Traffic growth was slow at first, but given the relative paucity of coverage in the space, the industry started to notice. Labiotech eventually reached 5,000 monthly readers, and its founders started to interact more with France’s small biotech community. “We did a cool ‘Tour de France,’ in which we biked through the country to meet 26 CEOs, film interviews with them and publish a documentary,” Hemme later recounted in a blog post.
This was about six months before they graduated, and they started to think about whether they could turn the blog into a full-time job. The problem was that the French biotech scene alone probably couldn’t sustain a media company. “We wanted something bigger,” Eeckhout said. “We knew that the French market was good enough if you’re a one-person business, but it wasn’t really scalable. We saw that most of the European magazines for biotech were still on paper, and there was no big digital platform for this.” They looked at the US — which already had several thriving biotech media outlets — as a model for what was possible in this space.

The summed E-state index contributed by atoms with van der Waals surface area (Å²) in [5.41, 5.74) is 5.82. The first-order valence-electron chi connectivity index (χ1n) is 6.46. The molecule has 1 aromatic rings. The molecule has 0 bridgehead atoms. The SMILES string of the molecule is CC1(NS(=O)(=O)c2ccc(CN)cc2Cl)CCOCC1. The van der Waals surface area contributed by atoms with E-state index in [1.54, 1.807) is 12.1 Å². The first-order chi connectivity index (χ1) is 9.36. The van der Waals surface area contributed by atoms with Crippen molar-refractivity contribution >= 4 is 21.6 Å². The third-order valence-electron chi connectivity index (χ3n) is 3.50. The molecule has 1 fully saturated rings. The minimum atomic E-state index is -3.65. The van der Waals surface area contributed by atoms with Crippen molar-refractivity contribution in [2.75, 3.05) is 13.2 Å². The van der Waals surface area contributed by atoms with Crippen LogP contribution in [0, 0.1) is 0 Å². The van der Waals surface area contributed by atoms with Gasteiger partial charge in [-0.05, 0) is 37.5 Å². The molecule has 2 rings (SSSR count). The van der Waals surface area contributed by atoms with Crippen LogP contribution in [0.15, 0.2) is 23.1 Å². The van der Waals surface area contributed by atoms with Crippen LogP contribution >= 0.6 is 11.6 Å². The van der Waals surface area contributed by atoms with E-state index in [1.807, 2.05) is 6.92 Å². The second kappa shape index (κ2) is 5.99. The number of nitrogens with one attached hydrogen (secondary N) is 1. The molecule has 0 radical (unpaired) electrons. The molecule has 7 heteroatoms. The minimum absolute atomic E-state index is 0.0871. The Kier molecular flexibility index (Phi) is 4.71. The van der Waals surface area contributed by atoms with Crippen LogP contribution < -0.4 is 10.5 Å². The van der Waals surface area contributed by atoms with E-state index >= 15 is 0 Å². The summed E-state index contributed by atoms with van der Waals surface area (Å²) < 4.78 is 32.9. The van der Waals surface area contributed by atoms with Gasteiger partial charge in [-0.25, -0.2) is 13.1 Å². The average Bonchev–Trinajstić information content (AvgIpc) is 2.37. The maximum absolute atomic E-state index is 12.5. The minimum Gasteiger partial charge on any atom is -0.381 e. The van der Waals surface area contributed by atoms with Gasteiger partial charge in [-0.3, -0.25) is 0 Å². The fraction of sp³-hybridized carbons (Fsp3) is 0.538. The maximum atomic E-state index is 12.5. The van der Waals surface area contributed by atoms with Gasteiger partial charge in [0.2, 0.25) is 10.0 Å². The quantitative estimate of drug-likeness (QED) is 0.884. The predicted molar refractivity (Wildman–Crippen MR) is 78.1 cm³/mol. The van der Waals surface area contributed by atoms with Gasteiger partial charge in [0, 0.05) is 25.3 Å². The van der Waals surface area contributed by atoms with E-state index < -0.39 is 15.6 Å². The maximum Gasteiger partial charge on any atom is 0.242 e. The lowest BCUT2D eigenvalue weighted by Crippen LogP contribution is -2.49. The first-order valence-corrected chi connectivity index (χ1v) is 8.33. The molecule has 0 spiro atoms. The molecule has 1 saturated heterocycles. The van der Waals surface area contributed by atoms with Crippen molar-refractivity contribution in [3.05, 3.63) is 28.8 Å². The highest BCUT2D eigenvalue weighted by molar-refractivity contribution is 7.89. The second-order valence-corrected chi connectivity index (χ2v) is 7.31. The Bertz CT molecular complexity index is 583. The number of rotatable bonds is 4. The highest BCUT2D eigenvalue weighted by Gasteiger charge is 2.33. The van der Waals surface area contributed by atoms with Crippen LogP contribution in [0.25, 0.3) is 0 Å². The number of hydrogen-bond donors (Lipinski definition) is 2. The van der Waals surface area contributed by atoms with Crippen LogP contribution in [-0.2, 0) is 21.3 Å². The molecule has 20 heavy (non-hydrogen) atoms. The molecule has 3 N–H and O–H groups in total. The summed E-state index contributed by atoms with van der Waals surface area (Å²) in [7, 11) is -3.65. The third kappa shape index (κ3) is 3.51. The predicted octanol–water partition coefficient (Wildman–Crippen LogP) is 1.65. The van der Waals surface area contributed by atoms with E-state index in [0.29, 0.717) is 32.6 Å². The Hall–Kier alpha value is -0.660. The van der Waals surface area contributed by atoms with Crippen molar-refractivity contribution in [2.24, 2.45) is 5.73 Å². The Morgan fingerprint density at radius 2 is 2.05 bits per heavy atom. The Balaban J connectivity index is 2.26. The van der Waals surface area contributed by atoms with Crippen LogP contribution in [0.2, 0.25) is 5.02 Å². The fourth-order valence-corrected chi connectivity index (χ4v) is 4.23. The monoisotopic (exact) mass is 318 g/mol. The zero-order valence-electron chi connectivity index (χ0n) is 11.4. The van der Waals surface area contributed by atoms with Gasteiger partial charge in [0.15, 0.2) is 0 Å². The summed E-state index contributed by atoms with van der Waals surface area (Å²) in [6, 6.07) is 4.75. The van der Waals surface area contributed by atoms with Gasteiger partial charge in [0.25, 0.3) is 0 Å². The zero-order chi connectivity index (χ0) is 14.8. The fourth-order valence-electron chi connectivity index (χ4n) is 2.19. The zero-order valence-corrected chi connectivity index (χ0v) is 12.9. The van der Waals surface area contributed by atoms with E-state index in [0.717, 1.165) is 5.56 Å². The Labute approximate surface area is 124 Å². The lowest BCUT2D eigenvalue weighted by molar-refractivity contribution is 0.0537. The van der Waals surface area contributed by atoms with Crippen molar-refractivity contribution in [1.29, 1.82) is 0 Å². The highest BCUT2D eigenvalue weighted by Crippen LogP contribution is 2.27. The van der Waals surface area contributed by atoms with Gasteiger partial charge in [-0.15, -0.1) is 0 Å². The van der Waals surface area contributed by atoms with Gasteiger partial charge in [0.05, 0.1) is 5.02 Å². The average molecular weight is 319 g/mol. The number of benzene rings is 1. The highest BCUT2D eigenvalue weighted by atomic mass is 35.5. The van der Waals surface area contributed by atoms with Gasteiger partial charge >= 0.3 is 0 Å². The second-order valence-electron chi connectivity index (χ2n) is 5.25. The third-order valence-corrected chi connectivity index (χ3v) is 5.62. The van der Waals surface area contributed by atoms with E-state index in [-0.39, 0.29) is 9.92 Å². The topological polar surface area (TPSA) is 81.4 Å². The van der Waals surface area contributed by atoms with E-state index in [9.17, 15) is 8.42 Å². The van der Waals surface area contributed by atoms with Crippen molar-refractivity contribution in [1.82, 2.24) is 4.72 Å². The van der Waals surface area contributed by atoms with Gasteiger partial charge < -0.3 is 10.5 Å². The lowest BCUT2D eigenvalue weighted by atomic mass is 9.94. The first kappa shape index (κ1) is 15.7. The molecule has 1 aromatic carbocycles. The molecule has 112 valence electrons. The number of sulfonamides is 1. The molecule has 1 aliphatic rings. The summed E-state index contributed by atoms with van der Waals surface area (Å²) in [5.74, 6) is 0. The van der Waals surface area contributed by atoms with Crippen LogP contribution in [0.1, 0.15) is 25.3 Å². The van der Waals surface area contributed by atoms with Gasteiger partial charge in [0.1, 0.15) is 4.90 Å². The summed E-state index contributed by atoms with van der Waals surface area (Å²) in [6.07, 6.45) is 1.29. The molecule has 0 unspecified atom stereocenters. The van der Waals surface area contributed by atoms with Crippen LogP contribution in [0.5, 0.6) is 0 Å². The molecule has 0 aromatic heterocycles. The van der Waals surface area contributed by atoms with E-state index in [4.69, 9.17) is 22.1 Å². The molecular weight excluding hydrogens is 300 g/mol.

So in quick succession, Hemme and Eeckhout made three decisions. The first was that they’d expand from covering France’s biotech industry to all of Europe. The second was that they would transition from writing in French to English. And the third was that they’d move their headquarters outside of France. “We took out a map of Europe and looked at all the major cities,” wrote Hemme. “We wanted a dynamic and affordable city with a good startup ecosystem that included biotechs.” They ended up settling on Berlin, choosing it because of the density of biotech startups and Germany’s growing importance as an economic superpower.